Lidia Bastianich strides into my kitchen, ties on a bright-red apron with her name in big letters across the top, and quickly takes command. "I can always find my way around a kitchen," she says after washing up and settling in at the little prep counter. "So," she says, placing her hands on her hips, "you want to start with the risotto?"

Lidia came to cook in my humble kitchen the other day as part of the tour for her latest cookbook, Lidia's Mastering the Art of Italian Cuisine (Knopf, 2015).

It could have been intimidating to have such a superstar stand at my stove. With 13 cookbooks, her own award-winning television show, seven successful restaurants, a line of pastas and sauces, a winery in Italy, and the empire of Eataly marketplaces, Lidia, 68, is a powerhouse even among celebrity chefs.

Most contemporaries at her level offer the press 15 minutes on the phone. Lidia gave me her whole morning and a master class on mushroom risotto, one of 400 recipes in the new book.

She is just as warm, encouraging, and instructive as she is on television. But in person, I would add one more adjective: empowering. "You taste it - the cook must always taste. You tell me what you think," she says as though I am an equal partner.

The first thing she has me taste is the stock, "to see where you are starting from." I was instructed to have the stock simmering in a saucepan when she arrived, which I had done. But since she is tasting it too, I'm forced to confess: It's not homemade.

"It's not bad," she says. "It'll be fine."

No reprimand, no rebuke, not even a sniff of food snobbery. Lidia is my kind of cook: practical.

We get the onions sautéing in a Dutch oven, and she starts chopping the mushrooms. The recipe calls for porcini, but I couldn't find them, so I bought shiitakes.

Once again, she is adaptable: "That's good," she says. "I think that is what most American cooks will use." Any mushrooms or even a mix will work, she explains, but she endorses my shiitakes.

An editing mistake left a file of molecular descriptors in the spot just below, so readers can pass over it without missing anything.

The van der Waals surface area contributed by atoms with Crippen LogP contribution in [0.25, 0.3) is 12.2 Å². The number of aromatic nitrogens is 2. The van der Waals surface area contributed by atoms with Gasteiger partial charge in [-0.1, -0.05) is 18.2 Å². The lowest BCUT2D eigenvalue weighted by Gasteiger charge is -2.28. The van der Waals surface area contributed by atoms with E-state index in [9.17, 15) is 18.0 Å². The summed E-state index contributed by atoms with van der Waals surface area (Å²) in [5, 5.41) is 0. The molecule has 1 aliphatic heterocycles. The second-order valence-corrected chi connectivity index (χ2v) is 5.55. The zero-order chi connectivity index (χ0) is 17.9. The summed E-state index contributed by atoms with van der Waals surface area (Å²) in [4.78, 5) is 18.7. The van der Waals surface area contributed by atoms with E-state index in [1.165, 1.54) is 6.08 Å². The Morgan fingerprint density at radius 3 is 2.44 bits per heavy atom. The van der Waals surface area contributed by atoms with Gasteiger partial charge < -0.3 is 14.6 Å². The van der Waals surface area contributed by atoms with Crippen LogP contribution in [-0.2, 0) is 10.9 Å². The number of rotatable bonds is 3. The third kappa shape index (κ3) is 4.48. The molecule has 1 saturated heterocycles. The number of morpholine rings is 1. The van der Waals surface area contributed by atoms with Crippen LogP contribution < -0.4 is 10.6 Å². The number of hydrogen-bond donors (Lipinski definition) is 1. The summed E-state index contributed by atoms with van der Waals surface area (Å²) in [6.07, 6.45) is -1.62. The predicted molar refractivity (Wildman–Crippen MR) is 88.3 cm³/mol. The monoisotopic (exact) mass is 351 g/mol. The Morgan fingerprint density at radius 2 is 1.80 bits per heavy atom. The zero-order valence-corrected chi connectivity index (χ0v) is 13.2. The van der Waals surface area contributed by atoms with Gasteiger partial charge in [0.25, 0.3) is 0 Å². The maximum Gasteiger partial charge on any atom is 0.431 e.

As we proceed, she imparts her wisdom about how to build the flavor, the creaminess, and the perfect texture of this classic Italian dish.

Use a pot that is open and wide and heats evenly, like a cast-iron Dutch oven.

Measure out the salt that you need in a little bowl next to the stove. "Then work from there. You can stop short or go on, tasting as you go."

Salt each ingredient as you proceed. "Rice by itself is really not very flavorful. It is starch, so you have to build layers."

Use arborio or short-grain rice. Run your fingers through it. There should not be any "flouriness" - that means the rice is old and starting to break down.

Don't wash the rice, or the kernels will begin to open up and won't cook properly.

The rice must first be "toasted," coating the outer of each kernel and forming a capsule to prevent it from absorbing too much liquid too fast and possibly breaking down. "It should not change color, but you will hear a kind of a clickety-clack after a few minutes, and that will tell you it is toasted."

Add the wine all at once, and stir constantly until it is evaporated. You are balancing the starchiness of the rice with the acidity of the dry wine. (I had half a bottle of week-old wine in the fridge - but this was Lidia. Should I open a new one?) "Absolutely use your leftover wine," she says. "But never use cooking wine."

The stock must be hot. Ladle in enough to just cover the rice, and then stir around the edges of the pan until it is absorbed. Repeat, adding more stock for the next 15 to 20 minutes, until the rice reaches the consistency you want. The gradual addition of stock draws out the starch in the kernels a bit at a time. When it is released into the warm liquid, it forms a creamy texture.

Did you learn this technique cooking with your grandmom in Italy?, I ask her.

"Well, I kind of deciphered it," Lidia says. "She just did it. I knew how to do it, but I had to reason out exactly how and why it worked, to explain it."

But she does have beautiful childhood memories of living with her Grandma Rosa and Grandpa Giovanni in the little country town of Pula. "They produced all the food that we ate," she says. "We had chickens and ducks and goats. That place was idyllic for me.

"I was Grandma Rosa's little assistant, and I loved it. Milking the goats and helping to make ricotta, collecting the still-warm eggs and helping to make fresh pasta - these were all my jobs," Lidia wrote in the introduction to her book.

And, of course, they had a garden and harvested seasonal bounty. "Grandma would send me to the garden to get peas or string beans. I learned about ripeness and when to pick. But those flavors - they were really pure and unadulterated. That was my reference library. I collected all of that, and, even to this day, I refer to that. When I cook, I look for that flavor. Sometimes I find it, and sometimes I don't."